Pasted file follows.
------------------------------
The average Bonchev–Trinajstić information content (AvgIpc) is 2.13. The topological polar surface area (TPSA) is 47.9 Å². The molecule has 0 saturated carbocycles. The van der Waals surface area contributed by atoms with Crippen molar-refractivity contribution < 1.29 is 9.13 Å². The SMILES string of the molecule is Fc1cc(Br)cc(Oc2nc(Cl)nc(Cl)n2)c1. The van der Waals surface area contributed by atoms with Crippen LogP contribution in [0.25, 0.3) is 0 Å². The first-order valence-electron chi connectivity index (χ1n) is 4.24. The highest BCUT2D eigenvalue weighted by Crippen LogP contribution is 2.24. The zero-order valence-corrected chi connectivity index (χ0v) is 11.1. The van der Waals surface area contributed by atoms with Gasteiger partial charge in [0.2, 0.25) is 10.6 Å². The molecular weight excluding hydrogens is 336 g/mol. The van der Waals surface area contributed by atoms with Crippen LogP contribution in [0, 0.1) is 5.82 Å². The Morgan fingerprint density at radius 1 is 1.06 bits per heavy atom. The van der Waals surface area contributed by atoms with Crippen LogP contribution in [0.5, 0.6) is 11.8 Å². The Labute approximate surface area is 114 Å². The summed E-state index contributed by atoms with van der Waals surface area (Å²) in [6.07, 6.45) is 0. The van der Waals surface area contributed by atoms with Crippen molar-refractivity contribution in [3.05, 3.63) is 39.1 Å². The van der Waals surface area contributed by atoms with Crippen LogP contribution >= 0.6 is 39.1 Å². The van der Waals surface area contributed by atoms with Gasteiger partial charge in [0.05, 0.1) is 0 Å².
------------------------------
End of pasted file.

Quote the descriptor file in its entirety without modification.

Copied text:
The average Bonchev–Trinajstić information content (AvgIpc) is 2.13. The topological polar surface area (TPSA) is 47.9 Å². The molecule has 0 saturated carbocycles. The van der Waals surface area contributed by atoms with Crippen molar-refractivity contribution < 1.29 is 9.13 Å². The SMILES string of the molecule is Fc1cc(Br)cc(Oc2nc(Cl)nc(Cl)n2)c1. The van der Waals surface area contributed by atoms with Crippen LogP contribution in [0.25, 0.3) is 0 Å². The first-order valence-electron chi connectivity index (χ1n) is 4.24. The highest BCUT2D eigenvalue weighted by Crippen LogP contribution is 2.24. The zero-order valence-corrected chi connectivity index (χ0v) is 11.1. The van der Waals surface area contributed by atoms with Gasteiger partial charge in [0.2, 0.25) is 10.6 Å². The molecular weight excluding hydrogens is 336 g/mol. The van der Waals surface area contributed by atoms with Crippen LogP contribution in [0, 0.1) is 5.82 Å². The Morgan fingerprint density at radius 1 is 1.06 bits per heavy atom. The van der Waals surface area contributed by atoms with Crippen LogP contribution in [0.5, 0.6) is 11.8 Å². The Labute approximate surface area is 114 Å². The summed E-state index contributed by atoms with van der Waals surface area (Å²) in [6.07, 6.45) is 0. The van der Waals surface area contributed by atoms with Crippen molar-refractivity contribution in [3.05, 3.63) is 39.1 Å². The van der Waals surface area contributed by atoms with Crippen LogP contribution >= 0.6 is 39.1 Å². The van der Waals surface area contributed by atoms with Gasteiger partial charge in [0.05, 0.1) is 0 Å².